There are some Triple-A stadiums in the nation that have one feature baseball fans can’t find anywhere else. Fifth Third Field in Toledo has a unique seating section as right field called The Roost, while First Horizon Park in Nashville has the guitar-shaped videoboard in center field. Smith’s Ballpark in Salt Lake City has the view of the mountains, while Huntington Park in Columbus has the AEP Pavilion located at left field. Notably, for the Bulls, Durham Bulls Athletic Park has a famous Bull Sign located in left field. But did you know that the iconic Bulls sign was inspired by another sign at Ebbets Field? 

First of all, Ebbets Field served as the longtime home for the Brooklyn Dodgers until their relocation to Los Angeles in the 1950s. Anyway, the defunct stadium had an Abe Stark sign that read “Hit Sign, Win Suit” at right field; any player that hit the signage would win new clothes. But during the production for Bull Durham in the late 20th century, Director Ron Shelton decided to find a unique way to pay homage to Ebbets Field.

So he incorporated the similar Abe Stark sign at the Durham ballpark, but with a huge bull sign. If a player ends up with a base hit on that signage, then he would win a free steak. Today, the iconic bull sign still exists at Durham Bulls Athletic Park as a reminder of the old times from the former Brooklyn stadium. 

6: Durham Stadium Served as the Official Site for the 2014 Triple-A All-Star Game 

Over the past nearly three decades, Durham Bulls Athletic Park has witnessed some pretty exciting baseball events. For example, the Bulls have won multiple National Championship crowns since 2009. In addition, the North Carolina venue has hosted over a couple no-hitters in its lifetime so far. The Bulls are one of several professional baseball teams from the Tar Heel State, along with the Charlotte Knights, Fayetteville Woodpeckers, Down East Wood Ducks, Carolina Mudcats, and Kannapolis Cannon Ballers. But for Durham Bulls Athletic Park, it was the official site for the 2014 Triple-A All-Star Game. 

For the first and only time in its history, the current Bulls stadium got to host the Minor League’s Midsummer Classic. The event’s main logo incorporated some of Durham’s most famous attractions, like the tall water tower. Some of the most high-profile players who took part in the All–Star Game were OF Joc Pederson (Albuquerque), INF Chris Taylor (Tacoma), and Relief RHP Liam Hendriks (Buffalo). Team International went on to beat Team Pacific Coast by the final score of 7-3. The 2014 event was not the first time North Carolina hosted the Triple-A All-Star Game, as Charlotte received that same honor in 2016. 

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5: Durham Bulls Athletic Park Hosted 4.5 No-Hitters Since its Opening in 1995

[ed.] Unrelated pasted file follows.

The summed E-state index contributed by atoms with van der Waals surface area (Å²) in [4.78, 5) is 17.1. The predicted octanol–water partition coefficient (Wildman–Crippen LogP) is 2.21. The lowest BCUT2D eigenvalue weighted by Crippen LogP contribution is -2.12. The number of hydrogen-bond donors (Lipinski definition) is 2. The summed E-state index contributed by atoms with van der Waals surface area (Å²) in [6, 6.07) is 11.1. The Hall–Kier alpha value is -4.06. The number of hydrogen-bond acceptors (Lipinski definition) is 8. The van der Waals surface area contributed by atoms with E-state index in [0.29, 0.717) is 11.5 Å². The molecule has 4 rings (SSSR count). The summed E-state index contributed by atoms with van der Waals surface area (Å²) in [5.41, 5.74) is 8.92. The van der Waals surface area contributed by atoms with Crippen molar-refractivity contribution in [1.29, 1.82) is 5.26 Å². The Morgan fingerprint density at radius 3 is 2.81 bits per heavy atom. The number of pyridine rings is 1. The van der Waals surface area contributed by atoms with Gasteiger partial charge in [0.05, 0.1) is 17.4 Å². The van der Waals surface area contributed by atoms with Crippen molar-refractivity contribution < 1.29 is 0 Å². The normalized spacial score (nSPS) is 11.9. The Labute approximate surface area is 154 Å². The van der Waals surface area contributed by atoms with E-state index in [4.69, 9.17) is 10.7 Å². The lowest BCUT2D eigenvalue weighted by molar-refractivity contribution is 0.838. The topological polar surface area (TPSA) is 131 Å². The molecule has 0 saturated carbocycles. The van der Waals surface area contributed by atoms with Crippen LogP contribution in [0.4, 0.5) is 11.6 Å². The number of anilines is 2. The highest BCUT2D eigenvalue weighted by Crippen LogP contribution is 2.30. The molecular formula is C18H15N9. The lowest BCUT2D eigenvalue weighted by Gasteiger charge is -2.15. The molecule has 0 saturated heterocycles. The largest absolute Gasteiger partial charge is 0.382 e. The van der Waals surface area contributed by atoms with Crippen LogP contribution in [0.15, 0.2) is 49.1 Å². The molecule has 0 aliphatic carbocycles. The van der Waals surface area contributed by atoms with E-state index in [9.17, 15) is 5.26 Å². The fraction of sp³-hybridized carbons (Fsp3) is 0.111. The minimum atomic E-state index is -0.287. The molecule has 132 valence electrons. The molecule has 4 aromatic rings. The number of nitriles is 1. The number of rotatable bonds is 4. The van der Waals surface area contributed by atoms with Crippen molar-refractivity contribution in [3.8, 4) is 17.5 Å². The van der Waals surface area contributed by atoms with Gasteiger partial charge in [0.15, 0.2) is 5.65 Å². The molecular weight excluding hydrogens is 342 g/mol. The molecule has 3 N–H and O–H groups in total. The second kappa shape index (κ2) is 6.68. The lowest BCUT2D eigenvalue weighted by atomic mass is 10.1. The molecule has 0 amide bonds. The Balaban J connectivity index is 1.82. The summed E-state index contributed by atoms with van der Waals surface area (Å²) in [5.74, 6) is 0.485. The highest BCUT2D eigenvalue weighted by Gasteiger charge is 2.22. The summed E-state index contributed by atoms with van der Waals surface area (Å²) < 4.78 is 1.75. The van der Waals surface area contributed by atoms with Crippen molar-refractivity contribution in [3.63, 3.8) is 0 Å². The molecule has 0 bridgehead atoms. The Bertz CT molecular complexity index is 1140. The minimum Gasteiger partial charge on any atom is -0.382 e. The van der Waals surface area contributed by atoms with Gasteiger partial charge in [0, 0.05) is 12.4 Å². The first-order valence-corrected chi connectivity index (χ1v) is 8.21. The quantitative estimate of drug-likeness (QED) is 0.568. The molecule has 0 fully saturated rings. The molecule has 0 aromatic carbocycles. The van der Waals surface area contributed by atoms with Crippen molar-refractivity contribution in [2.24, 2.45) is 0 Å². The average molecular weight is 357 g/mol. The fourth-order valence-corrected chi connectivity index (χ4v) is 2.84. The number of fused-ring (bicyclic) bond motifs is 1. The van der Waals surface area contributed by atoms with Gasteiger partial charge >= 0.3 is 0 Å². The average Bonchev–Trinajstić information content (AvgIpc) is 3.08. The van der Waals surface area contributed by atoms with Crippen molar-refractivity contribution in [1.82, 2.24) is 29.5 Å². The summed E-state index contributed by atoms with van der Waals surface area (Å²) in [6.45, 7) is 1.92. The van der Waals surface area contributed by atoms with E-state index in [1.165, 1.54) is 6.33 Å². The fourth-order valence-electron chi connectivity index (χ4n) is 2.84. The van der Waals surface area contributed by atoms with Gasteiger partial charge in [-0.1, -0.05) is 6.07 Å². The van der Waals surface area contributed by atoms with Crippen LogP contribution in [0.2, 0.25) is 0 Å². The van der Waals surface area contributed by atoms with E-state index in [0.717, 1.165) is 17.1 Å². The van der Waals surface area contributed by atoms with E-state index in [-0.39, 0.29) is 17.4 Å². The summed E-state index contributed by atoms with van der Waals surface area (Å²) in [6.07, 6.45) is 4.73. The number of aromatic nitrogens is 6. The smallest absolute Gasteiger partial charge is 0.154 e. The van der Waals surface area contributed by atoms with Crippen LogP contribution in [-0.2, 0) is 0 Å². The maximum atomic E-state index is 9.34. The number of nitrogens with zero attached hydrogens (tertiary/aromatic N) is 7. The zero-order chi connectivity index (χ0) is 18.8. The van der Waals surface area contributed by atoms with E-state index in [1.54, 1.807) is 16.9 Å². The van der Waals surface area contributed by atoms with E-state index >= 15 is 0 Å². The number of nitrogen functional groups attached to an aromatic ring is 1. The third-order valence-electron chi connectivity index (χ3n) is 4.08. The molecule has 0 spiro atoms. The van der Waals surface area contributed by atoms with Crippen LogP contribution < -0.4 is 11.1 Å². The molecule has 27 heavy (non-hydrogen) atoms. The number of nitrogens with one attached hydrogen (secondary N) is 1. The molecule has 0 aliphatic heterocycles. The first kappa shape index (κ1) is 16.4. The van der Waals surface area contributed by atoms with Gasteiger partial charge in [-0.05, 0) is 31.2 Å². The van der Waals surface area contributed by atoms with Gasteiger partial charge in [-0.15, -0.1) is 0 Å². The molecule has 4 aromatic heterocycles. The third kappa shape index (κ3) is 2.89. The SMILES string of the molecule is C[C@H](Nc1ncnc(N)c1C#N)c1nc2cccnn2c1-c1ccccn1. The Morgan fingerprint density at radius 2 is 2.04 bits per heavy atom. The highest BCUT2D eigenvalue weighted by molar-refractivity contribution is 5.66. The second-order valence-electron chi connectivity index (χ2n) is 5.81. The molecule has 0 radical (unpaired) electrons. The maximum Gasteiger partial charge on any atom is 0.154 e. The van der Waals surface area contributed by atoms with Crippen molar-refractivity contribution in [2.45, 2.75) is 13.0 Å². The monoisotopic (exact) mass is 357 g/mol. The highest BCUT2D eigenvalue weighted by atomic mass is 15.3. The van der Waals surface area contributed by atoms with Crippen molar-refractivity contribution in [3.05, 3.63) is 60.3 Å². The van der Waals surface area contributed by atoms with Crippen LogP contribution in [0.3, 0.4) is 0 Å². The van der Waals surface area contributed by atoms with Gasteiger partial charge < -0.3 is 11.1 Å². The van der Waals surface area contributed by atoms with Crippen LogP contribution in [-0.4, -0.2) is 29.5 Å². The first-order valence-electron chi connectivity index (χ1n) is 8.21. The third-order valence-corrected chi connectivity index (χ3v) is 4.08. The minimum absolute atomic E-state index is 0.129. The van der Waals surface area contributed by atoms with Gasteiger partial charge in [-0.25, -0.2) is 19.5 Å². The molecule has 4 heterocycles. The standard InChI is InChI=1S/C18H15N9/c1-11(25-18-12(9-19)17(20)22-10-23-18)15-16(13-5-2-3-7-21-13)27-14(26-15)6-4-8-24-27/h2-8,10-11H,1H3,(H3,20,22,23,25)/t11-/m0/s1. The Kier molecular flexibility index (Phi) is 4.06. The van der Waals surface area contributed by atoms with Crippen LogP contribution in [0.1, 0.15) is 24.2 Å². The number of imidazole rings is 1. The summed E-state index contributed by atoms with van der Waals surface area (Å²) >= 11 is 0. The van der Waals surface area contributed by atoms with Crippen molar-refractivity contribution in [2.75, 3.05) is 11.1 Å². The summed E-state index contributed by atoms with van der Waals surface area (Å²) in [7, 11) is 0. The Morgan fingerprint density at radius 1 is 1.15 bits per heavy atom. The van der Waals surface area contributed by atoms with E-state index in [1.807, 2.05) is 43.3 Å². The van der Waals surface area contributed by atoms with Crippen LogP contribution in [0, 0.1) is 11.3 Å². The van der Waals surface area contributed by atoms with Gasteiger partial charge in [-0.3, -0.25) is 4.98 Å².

Accomplishing a no-hitter is one of baseball’s rarest gems spectators can witness in their lives. This achievement takes place when a starting pitcher goes through nine innings without giving up any base hits. In more rare situations, no-hitters can occur in a combined effort if a starting pitcher is unable to continue due to injury or ejection. Perhaps the most difficult challenge for a pitcher is tossing a perfect game, where a pitcher throws nine innings without any hits or baserunners. But for Durham Bulls Athletic Park, the North Carolina stadium has hosted 4.5 no-hitters since its opening in 1995. 

In July 2006, the Bulls tossed a combined no-no (led by Jason Hammel) against the Columbus Clippers 4-1. Six years later, Durham was on the wrong side of a combined no-hitter as the Indianapolis Indians pitching group (guided by Justin Wilson) achieved the feat in North Carolina. In April 2014, the Bulls collected another combined no-no (this time led by Mike Montgomery) against the Scranton/Wilkes-Barre RailRiders. One month later, the Rochester Red Wings tossed a combined no-hitter (guided by Trevor May) in a game finished in New York due to a game suspension in North Carolina via wet weather. In 2019, the Bulls threw their third combined no-no of the century (led by Arturo Reyes) against the Syracuse Mets

4: Bulls Have Five League MVP Winners Since Franchise Began in 1980

Winning a major award is considered a big deal in professional baseball, especially for those who are trying to get to the big leagues. If a person wins Pitcher of the Year or Rookie of the Year, then this accomplishment could sky-rocket his chances of getting called up to the Major Leagues. In addition, that person might face the odds of receiving an invite to Spring Training (Florida or Arizona) from his team’s parent club. Luckily, for the Bulls, they have made Durham proud by winning five league MVPs since their inception in 1980. As a matter of fact, the team has won player awards along with multiple National Championships.